The proposed decision-making capacity is based on qualified and weighted majority voting that establishes a balance between large and small states and takes population size into account. Depending on the subject-matter other factors are part of a supermajority requirement as well, in particular economic performance. While binding regulation requires large majorities in two chambers – a General Assembly and a World Parliamentary Assembly – no single country can block decision-making.

3. Effectiveness

Under the suggested model the system of global governance would undergo a radical streamlining and consolidation. An integrated executive and governance structure under the roof of a World Commission will allow for strong coherence and coordination of global action across all fields. This will contribute to a much more efficient use of resources. A citizen-elected World Parliamentary Assembly acts as a co-legislative body that not only passes legislation in conjunction with a state-based General Assembly but also scrutinizes its proper implementation by the executive and member states. The World Parliamentary Assembly will set up committees that mirror the departmental structure of the executive.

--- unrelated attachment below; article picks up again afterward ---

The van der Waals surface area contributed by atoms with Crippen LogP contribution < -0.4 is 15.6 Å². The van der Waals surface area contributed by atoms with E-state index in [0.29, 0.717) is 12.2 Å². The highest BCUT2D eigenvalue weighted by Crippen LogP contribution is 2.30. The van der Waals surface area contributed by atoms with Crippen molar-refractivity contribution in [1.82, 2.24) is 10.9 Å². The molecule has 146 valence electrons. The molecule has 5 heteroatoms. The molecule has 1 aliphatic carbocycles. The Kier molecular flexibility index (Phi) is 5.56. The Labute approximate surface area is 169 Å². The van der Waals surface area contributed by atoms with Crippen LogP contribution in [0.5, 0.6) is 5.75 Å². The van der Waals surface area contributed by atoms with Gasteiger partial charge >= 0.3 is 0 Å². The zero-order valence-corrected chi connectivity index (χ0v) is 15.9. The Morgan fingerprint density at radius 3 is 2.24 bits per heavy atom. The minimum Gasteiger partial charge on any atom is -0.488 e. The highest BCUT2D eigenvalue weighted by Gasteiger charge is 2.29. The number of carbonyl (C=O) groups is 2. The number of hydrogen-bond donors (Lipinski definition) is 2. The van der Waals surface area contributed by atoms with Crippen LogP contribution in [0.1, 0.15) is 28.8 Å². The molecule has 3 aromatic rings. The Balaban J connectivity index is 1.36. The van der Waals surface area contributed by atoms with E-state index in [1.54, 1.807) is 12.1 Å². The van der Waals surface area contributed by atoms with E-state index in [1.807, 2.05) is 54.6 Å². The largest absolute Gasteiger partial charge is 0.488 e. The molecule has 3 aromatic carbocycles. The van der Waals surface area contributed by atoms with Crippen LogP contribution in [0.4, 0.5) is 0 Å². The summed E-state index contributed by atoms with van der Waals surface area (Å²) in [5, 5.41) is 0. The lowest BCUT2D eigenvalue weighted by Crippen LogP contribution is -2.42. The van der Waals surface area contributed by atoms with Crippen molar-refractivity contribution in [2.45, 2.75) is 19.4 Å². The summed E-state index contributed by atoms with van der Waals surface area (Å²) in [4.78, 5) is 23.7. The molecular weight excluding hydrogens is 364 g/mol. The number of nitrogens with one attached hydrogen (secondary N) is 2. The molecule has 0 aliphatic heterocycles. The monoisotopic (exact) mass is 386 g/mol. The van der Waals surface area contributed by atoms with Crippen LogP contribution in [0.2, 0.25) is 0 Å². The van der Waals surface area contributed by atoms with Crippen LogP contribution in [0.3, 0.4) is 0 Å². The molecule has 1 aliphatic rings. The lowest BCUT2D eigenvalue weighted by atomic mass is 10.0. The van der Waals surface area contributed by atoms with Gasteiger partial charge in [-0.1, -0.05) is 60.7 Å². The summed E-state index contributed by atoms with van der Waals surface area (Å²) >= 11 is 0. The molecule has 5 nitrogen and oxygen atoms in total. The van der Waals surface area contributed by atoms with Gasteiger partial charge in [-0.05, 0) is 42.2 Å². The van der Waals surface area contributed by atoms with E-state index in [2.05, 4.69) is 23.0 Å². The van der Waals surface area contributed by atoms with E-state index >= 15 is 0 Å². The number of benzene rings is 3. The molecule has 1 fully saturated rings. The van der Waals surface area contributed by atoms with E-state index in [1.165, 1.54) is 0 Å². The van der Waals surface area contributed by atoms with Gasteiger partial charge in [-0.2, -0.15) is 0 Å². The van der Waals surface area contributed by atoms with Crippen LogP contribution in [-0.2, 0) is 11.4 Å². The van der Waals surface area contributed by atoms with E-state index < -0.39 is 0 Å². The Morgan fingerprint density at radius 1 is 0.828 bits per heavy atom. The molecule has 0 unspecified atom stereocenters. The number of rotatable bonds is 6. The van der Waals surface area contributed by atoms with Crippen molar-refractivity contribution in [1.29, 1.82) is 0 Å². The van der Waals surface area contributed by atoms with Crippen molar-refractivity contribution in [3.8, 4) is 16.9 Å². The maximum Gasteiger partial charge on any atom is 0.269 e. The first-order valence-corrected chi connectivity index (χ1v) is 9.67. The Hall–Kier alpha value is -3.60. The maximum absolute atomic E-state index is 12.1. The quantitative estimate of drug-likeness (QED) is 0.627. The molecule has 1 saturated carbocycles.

The jurisdiction of the International Court of Justice will be expanded so that the court will be able to determine whether a member state has failed to implement global regulation if so obligated.

4. Resources and Financing

The proposed model is based on the existing UN system. It suggests the introduction of a single, unified budget and an increase in assessed core contributions of member states based on a uniform (and thus equitable) rate of 0.75 percent of gross national income. This would result in annual revenues for core funding in an area of US$ 60 billion based on GNI numbers for 2016. Currently, the UN system’s core funding amounts to US$ 16 billion and the total budget including voluntary contributions to US$ 48 billion.